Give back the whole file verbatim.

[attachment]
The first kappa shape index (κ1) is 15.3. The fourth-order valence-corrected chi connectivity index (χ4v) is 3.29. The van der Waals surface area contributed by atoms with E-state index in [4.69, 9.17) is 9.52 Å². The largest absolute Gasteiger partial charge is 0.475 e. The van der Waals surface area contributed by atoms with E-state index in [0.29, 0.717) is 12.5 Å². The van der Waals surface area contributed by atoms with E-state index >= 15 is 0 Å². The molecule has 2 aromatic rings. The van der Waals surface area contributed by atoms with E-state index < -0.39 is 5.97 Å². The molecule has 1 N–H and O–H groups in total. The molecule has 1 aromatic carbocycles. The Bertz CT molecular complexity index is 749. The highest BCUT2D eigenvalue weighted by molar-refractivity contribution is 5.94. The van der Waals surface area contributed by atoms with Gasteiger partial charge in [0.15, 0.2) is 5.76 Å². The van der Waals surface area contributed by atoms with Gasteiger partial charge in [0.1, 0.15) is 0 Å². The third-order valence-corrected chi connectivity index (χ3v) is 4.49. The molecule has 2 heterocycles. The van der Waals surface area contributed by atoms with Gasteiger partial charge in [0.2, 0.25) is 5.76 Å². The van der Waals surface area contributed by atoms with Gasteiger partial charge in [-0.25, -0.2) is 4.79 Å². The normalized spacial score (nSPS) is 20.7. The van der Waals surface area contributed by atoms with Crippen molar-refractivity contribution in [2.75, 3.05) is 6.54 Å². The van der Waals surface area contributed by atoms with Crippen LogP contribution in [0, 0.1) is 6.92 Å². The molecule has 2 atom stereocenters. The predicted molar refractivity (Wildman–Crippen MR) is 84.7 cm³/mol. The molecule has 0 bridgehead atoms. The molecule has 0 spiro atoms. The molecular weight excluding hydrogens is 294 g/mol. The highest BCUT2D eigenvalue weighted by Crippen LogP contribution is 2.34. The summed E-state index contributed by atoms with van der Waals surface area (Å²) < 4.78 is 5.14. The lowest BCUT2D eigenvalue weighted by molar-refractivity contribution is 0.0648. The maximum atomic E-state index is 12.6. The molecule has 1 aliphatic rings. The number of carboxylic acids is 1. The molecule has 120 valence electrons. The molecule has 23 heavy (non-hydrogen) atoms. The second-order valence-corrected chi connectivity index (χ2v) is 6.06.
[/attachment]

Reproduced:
The first kappa shape index (κ1) is 15.3. The fourth-order valence-corrected chi connectivity index (χ4v) is 3.29. The van der Waals surface area contributed by atoms with E-state index in [4.69, 9.17) is 9.52 Å². The largest absolute Gasteiger partial charge is 0.475 e. The van der Waals surface area contributed by atoms with E-state index in [0.29, 0.717) is 12.5 Å². The van der Waals surface area contributed by atoms with E-state index >= 15 is 0 Å². The molecule has 2 aromatic rings. The van der Waals surface area contributed by atoms with E-state index < -0.39 is 5.97 Å². The molecule has 1 N–H and O–H groups in total. The molecule has 1 aromatic carbocycles. The Bertz CT molecular complexity index is 749. The highest BCUT2D eigenvalue weighted by molar-refractivity contribution is 5.94. The van der Waals surface area contributed by atoms with Gasteiger partial charge in [0.15, 0.2) is 5.76 Å². The van der Waals surface area contributed by atoms with Gasteiger partial charge in [0.1, 0.15) is 0 Å². The third-order valence-corrected chi connectivity index (χ3v) is 4.49. The molecule has 2 heterocycles. The van der Waals surface area contributed by atoms with Gasteiger partial charge in [0.2, 0.25) is 5.76 Å². The van der Waals surface area contributed by atoms with Gasteiger partial charge in [-0.25, -0.2) is 4.79 Å². The normalized spacial score (nSPS) is 20.7. The van der Waals surface area contributed by atoms with Crippen molar-refractivity contribution in [2.75, 3.05) is 6.54 Å². The van der Waals surface area contributed by atoms with Crippen LogP contribution in [0, 0.1) is 6.92 Å². The molecule has 2 atom stereocenters. The predicted molar refractivity (Wildman–Crippen MR) is 84.7 cm³/mol. The molecule has 0 bridgehead atoms. The molecule has 0 spiro atoms. The molecular weight excluding hydrogens is 294 g/mol. The highest BCUT2D eigenvalue weighted by Crippen LogP contribution is 2.34. The summed E-state index contributed by atoms with van der Waals surface area (Å²) < 4.78 is 5.14. The lowest BCUT2D eigenvalue weighted by molar-refractivity contribution is 0.0648. The maximum atomic E-state index is 12.6. The molecule has 1 aliphatic rings. The number of carboxylic acids is 1. The molecule has 120 valence electrons. The molecule has 23 heavy (non-hydrogen) atoms. The second-order valence-corrected chi connectivity index (χ2v) is 6.06.